If you thought Dave Nonis was just going to disappear from all media coverage after being let go by the Leafs, you were wrong. Unlike Ron Wilson, who we can only assume was tucked away in a cabin somewhere drawing up bad hockey plays on his iPad before emerging to join TSN and spit fire at this year’s trade deadline, Nonis was ready to talk just a couple weeks after Brendan Shanahan cleared out the ACC.
In an interview with the Toronto Sun, published this morning, Nonis provided some thoughts on his firing, the Leafs’ plan going forward, and who, if anyone in particular, is to blame for what’s been happening with this team.
On Brendan Shanahan deciding to pull the trigger at season’s end:
I was hoping it wouldn’t happen. I thought we got along very well throughout the year. But I’ve been in the game a long time. I understand why you do this.
To be fair, as much as many of us believed Nonis had to go, it was still somewhat of a surprise when he was shown the door. It looked as if the Leafs, under Shanahan, had effectively turned him into general manager in name only. He wasn’t going to be able to do much more damage on his own, so there was still a lot of uncertainty as to whether the organization would feel it necessary to let him go. Thankfully they did.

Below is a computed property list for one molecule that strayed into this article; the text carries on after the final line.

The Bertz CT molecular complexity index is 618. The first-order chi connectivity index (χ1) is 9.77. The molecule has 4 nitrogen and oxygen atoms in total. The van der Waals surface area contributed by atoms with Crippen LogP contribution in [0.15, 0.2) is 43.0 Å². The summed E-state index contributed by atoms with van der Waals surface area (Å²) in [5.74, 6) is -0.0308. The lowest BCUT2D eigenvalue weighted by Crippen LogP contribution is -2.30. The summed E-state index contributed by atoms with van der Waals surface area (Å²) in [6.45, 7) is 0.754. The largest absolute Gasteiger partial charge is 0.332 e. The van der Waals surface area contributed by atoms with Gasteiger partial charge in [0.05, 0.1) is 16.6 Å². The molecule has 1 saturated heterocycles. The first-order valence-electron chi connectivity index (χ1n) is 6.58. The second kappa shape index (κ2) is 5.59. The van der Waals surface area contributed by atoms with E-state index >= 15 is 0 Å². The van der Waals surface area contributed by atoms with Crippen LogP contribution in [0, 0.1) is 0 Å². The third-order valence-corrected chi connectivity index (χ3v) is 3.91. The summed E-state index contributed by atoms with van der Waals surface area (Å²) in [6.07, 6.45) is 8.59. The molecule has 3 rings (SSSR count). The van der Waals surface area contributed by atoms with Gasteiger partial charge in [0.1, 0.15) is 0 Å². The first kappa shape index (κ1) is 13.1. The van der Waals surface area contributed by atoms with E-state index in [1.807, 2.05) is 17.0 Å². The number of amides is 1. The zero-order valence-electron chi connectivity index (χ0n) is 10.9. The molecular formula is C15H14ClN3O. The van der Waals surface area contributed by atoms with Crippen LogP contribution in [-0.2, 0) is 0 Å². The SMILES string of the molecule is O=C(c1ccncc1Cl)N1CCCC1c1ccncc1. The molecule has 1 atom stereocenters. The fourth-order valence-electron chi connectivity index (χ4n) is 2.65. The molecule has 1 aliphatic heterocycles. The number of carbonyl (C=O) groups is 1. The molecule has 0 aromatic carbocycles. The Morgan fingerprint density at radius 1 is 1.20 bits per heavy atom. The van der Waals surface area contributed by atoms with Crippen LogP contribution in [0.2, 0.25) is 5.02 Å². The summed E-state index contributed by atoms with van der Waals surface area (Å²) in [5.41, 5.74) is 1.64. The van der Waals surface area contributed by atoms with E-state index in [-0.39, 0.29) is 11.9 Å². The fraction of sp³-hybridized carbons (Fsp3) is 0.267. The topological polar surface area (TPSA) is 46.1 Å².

Regarding the disaster that has been the Leafs these past few years:
It’s a combination of everything. I wish I could pinpoint all the reasons of what went wrong. I know people put the collapses together. But I don’t. The last three were different.
When you’re talking about what grouping “collapses” fit into, you know you’ve had a rough tenure. The Leafs are building up binders full.
On Phil Kessel, his apparent lack of “leadership”, and whether he quit on the team:
I don’t think they have to move Phil Kessel. You only move him if you decide the return is worth it. If you don’t get value for him, you’re only hurting your team. I believe the baggage that comes with Phil is overblown. Are there things he has to change? Absolutely. But I can assure you of this: Whatever team wins the Stanley Cup this year will have a Phil Kessel in the lineup. I can guarantee that.
It’s difficult to imagine what Kessel could have to change at this point in his career, being 27-years-old and all. But keep in mind the interviewer here is Simmons, and he’s trying his hardest to swing it into a Kessel hit piece. Either way, it’s nice to see Nonis downplay the whole baggage thing.
Finally, on who’s left in that front office after “Bloody Sunday” a couple weeks ago:
Brendan has strong opinions on how he wants his team to play. Mark Hunter was a great addition. The young guys (Kyle Dubas and Brandon Pridham) are tremendously hard-working and smart, getting better every day. The next GM has a real good staff around him
Again, you can read the full interview here at the Toronto Sun website.